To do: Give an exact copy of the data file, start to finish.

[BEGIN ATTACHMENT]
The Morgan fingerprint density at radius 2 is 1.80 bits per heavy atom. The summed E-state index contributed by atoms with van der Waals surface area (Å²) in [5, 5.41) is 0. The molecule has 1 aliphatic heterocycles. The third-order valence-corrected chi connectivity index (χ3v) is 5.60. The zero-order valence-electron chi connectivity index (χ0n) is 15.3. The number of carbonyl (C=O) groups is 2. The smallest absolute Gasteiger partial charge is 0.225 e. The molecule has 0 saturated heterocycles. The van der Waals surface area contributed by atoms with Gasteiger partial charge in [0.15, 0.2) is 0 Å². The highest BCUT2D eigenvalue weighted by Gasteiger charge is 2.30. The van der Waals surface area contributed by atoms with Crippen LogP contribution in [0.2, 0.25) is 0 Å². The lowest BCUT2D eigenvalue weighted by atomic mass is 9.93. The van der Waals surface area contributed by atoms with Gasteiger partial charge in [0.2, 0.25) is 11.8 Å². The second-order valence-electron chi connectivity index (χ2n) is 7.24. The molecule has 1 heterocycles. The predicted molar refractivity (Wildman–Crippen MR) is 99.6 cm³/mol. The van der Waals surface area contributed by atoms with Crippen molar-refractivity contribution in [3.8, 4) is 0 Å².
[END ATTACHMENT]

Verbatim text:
The Morgan fingerprint density at radius 2 is 1.80 bits per heavy atom. The summed E-state index contributed by atoms with van der Waals surface area (Å²) in [5, 5.41) is 0. The molecule has 1 aliphatic heterocycles. The third-order valence-corrected chi connectivity index (χ3v) is 5.60. The zero-order valence-electron chi connectivity index (χ0n) is 15.3. The number of carbonyl (C=O) groups is 2. The smallest absolute Gasteiger partial charge is 0.225 e. The molecule has 0 saturated heterocycles. The van der Waals surface area contributed by atoms with Gasteiger partial charge in [0.15, 0.2) is 0 Å². The highest BCUT2D eigenvalue weighted by Gasteiger charge is 2.30. The van der Waals surface area contributed by atoms with Crippen LogP contribution in [0.2, 0.25) is 0 Å². The lowest BCUT2D eigenvalue weighted by atomic mass is 9.93. The van der Waals surface area contributed by atoms with Gasteiger partial charge in [0.2, 0.25) is 11.8 Å². The second-order valence-electron chi connectivity index (χ2n) is 7.24. The molecule has 1 heterocycles. The predicted molar refractivity (Wildman–Crippen MR) is 99.6 cm³/mol. The van der Waals surface area contributed by atoms with Crippen molar-refractivity contribution in [3.8, 4) is 0 Å².